Senecio is a bright, abstract portrait painted by Paul Klee in 1922
Senecio draws in influences from several artistic cultures, including Africa in the way in which the old man's face is constructed. Indeed, many believe that the original title of this artwork was Head of a Man Going Senile (Senecio is the Latin word for old man).
Triangles and rectangles mingle together to form the facial features, where as in Castle and Sun he would use these shapes to compose buildings. Klee continued this in Three Houses and a Bridge and Architecture.
This was a learned artist who took great care to understand the impact in art of combining shape, form and colour. In Senecio, geometric shapes are used to give the impression of a man raising his eyebrow.
In Senecio, triangles produce eyebrows for the old man, whilst squares build up his neck and cheeks. Yellows and whites are again used to draw the eye to key points of the painting, whilst reddish browns are used to complete the background. Cat and Bird is another painting which combines colour and form in this way.
The style used here strongly resembles a child-like approach but was in fact carefully planned down to the last detail of colour and line. This seemingly simple arrangement of objects is typical of abstract art.
Senecio himself was a performer who is depicted in this artwork. It also links drama, theatre and painting together in a way which was common during this period of art history, particularly within the Bauhaus movement and Abstract Expressionists.
Paul Klee was an experimental and highly productive artist who refused to settle on one artistic style. He would produce hundreds of portraits during his extensive career, featuring all manner of different approaches. Some would be simple pencil drawings (such as Angelus Novus), perhaps with a splash of colour. Subtle watercolour paintings were also common.
Senecio is one of the more famous portraits from Klee's career due to the geometric methods used here, as well as the warm colour palette which reminds many of artists from more southern regions of Europe.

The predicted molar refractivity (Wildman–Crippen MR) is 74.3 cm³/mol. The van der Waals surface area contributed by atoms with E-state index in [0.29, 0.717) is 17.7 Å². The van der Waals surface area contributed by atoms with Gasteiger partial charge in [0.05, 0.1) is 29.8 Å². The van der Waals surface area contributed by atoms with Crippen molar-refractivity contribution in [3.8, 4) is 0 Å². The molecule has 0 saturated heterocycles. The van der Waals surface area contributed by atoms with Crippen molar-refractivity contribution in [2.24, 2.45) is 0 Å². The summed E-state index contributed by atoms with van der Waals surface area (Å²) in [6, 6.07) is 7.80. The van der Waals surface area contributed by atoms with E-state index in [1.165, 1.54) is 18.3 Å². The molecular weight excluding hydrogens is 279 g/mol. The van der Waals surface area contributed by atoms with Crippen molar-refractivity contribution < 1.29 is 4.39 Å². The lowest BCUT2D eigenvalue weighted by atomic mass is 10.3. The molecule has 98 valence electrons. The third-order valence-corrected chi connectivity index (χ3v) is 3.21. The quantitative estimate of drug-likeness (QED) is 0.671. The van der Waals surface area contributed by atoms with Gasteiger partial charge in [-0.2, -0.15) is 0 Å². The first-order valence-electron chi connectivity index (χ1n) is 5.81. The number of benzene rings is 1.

Some observers of Senecio have pointed to elements of Klee's sense of fun and humour being present in this artwork. There are also clear signs of the rhythm of music which continues throughout his career.
Some other observers have claimed that the painting's title, Senecio, refers to the botanical name for a plant grouping that includes multiple round flower heads. From that would come new theories about how Klee was symbolising nature in the form of man, but most art critics do not believe this explanation to be correct.
There is no single artwork from Klee's career that can truly summarise such a diverse plethora of work but Senecio does serve as an excellent example of one of his more famous styles, namely the combination of colour, line and form through abstract geometric shapes.
Tom Gurney in an art history expert. He received a BSc (Hons) degree from Salford University, UK, and has also studied famous artists and art movements for over 20 years. Tom has also published a number of books related to art history and continues to contribute to a number of different art websites. You can read more on Tom Gurney here.